Many once-rich mansions have been left empty all over the world. Broken windows, missing roofs, and crumbling brickwork show how bad the buildings are in. Some have been taken over by people and animals.
5 Mudhouse Road,
One of these once-grand homes used to be near Lancaster, Ohio, on Mudhouse Road. Abraham Kagy and Henry Byler owned the land at first. It was sold to Christian and Eleanor Rugh. About 1875, the building was put up. In 1919, Henry and Martha Hartman bought it again. When Lulu Hartman Mast’s father died in 1930, she got the house as a gift. The Mast family still owns the house to this day.
People in the area think that the house is haunted, as they do with most abandoned homes. Stories about mass murder, killings of children, and other similar things have been common for a long time.
Since the 1930s, no one has lived in the house, and the owners have been very careful to keep it safe, charging anyone who trespasses. Before a fire destroyed the roof and some of the inside, the Mast family’s mansion might have been fixable, but they refused to sell it anyway. They also said it would cost millions of dollars to fix the house up so it could be lived in again and meet building codes. The house only had some electricity and no running water.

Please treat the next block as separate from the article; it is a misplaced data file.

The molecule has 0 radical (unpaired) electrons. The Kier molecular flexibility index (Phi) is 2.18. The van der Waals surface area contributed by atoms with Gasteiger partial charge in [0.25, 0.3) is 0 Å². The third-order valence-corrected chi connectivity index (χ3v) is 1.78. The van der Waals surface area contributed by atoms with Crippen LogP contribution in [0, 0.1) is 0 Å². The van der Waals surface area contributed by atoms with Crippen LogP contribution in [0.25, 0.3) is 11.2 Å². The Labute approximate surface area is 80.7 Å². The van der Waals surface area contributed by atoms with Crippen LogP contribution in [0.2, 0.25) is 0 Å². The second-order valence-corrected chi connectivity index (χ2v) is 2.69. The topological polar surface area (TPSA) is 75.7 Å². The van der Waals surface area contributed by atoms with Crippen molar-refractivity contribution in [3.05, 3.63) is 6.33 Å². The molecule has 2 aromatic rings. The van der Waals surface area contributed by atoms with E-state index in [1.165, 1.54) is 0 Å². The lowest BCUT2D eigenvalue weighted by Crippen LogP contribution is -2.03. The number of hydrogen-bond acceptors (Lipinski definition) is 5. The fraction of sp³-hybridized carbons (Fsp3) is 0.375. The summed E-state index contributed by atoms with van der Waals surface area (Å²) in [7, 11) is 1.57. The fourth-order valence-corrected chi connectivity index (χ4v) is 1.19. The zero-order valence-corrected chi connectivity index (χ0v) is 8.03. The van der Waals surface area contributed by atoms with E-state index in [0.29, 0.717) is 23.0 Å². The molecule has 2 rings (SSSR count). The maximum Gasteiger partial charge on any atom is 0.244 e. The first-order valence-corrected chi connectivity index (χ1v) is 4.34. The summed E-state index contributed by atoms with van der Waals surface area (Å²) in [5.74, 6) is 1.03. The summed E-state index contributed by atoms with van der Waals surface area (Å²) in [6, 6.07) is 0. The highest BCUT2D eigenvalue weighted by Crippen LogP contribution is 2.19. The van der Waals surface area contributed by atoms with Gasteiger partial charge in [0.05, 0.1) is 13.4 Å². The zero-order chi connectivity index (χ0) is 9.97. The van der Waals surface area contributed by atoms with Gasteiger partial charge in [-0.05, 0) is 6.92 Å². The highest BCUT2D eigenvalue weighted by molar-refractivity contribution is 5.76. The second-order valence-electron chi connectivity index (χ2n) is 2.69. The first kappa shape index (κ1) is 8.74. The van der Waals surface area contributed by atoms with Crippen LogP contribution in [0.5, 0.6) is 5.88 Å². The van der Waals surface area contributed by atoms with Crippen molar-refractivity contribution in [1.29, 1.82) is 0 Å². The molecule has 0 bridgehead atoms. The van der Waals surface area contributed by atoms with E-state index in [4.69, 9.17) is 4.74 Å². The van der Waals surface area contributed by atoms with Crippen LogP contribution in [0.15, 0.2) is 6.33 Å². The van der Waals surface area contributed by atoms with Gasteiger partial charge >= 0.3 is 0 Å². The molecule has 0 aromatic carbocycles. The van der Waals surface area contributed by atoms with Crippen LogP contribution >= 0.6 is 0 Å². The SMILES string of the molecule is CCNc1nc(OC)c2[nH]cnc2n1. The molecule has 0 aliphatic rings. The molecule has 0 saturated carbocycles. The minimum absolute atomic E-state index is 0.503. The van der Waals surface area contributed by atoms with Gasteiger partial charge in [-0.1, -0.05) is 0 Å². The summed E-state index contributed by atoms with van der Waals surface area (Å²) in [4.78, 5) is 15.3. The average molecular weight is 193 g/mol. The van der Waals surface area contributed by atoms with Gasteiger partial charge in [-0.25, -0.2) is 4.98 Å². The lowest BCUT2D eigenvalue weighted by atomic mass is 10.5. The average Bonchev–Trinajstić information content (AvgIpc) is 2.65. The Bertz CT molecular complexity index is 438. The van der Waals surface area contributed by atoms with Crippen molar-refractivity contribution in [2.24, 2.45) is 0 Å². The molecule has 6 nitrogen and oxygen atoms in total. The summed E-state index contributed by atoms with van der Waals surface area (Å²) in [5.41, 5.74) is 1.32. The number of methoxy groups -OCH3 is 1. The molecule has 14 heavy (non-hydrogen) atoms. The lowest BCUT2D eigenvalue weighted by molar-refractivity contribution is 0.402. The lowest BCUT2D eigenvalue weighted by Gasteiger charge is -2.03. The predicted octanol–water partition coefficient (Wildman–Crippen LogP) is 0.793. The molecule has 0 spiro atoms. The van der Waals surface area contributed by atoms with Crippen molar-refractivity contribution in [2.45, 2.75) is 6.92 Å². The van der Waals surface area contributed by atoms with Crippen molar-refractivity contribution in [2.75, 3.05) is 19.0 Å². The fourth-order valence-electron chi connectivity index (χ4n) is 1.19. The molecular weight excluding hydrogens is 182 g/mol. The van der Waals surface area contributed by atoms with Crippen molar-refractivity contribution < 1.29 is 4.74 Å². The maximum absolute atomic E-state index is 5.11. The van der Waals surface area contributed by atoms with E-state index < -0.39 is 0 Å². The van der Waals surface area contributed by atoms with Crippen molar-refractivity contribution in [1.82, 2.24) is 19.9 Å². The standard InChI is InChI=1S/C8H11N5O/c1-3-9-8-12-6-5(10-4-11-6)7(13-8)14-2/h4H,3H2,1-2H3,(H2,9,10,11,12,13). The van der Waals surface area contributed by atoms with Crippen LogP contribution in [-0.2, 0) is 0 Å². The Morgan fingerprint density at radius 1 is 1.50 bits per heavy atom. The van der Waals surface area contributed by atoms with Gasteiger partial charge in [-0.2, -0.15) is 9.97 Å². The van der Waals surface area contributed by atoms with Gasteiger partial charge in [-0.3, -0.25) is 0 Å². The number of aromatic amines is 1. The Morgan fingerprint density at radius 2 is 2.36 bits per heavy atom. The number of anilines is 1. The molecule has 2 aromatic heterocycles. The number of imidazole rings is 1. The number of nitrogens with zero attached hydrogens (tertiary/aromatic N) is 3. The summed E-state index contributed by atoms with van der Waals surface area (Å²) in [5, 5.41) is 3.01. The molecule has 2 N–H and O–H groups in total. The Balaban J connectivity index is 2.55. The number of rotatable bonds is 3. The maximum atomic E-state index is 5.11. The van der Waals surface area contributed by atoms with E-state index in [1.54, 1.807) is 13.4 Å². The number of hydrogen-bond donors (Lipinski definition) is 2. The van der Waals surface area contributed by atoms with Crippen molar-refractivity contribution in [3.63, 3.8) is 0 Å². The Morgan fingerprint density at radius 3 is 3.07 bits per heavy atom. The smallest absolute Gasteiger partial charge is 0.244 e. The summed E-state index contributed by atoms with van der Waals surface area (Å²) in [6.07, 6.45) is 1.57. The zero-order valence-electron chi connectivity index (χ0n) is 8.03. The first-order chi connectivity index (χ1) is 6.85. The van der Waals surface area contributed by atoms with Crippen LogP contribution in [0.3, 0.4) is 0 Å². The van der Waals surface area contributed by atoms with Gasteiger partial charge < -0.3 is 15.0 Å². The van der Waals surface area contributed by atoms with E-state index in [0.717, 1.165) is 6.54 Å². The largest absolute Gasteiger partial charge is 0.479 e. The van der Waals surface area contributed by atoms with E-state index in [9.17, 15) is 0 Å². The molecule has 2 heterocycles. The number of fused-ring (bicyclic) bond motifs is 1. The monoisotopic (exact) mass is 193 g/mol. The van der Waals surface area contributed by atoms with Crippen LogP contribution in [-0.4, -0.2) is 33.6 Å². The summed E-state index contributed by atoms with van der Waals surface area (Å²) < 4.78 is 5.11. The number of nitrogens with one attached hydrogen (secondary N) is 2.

The building was torn down in September 2015. People from the area lined the road to see the old mansion being torn down. The demolition company tried to save as much as they could, and the family gave them permission to sell many of the items at amethystandivy.com/mudhouse-mansion.
4 The house at Cambusnethan
Another empty mansion sits sad and alone in North Lanarkshire, Scotland. James Gillespie Graham made the plans for it, and it was finished in 1820. Cambusnethan House, also called Cambusnethan Priory, is a home in the Gothic Revival style. It was built to replace a tower and manor house from the Middle Ages that burned down in 1816.
The first house was surrounded by apple orchards, and a gardener at Cambusnethan House named Mr. Paton is said to have created a new kind of apple called the Cambusnethan Pippin in the mid-1700s.